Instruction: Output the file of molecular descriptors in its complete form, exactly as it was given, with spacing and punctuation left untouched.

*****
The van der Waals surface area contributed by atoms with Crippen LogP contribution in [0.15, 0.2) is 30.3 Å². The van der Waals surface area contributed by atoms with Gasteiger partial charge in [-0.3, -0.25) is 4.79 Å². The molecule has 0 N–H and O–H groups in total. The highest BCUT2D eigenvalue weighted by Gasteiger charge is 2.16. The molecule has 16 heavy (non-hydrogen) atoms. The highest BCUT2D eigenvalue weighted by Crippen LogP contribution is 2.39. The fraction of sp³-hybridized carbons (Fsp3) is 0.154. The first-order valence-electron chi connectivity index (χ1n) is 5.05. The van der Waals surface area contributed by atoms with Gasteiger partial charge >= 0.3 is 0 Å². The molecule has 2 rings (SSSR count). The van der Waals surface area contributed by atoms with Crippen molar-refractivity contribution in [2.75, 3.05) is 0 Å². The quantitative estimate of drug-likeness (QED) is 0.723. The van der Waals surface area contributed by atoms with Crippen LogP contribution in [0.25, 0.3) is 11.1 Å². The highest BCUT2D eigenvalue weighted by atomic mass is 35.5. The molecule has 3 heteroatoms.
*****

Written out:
The van der Waals surface area contributed by atoms with Crippen LogP contribution in [0.15, 0.2) is 30.3 Å². The van der Waals surface area contributed by atoms with Gasteiger partial charge in [-0.3, -0.25) is 4.79 Å². The molecule has 0 N–H and O–H groups in total. The highest BCUT2D eigenvalue weighted by Gasteiger charge is 2.16. The molecule has 16 heavy (non-hydrogen) atoms. The highest BCUT2D eigenvalue weighted by Crippen LogP contribution is 2.39. The fraction of sp³-hybridized carbons (Fsp3) is 0.154. The first-order valence-electron chi connectivity index (χ1n) is 5.05. The van der Waals surface area contributed by atoms with Gasteiger partial charge >= 0.3 is 0 Å². The molecule has 2 rings (SSSR count). The van der Waals surface area contributed by atoms with Crippen molar-refractivity contribution in [2.75, 3.05) is 0 Å². The quantitative estimate of drug-likeness (QED) is 0.723. The van der Waals surface area contributed by atoms with Crippen LogP contribution in [0.25, 0.3) is 11.1 Å². The highest BCUT2D eigenvalue weighted by atomic mass is 35.5. The molecule has 3 heteroatoms.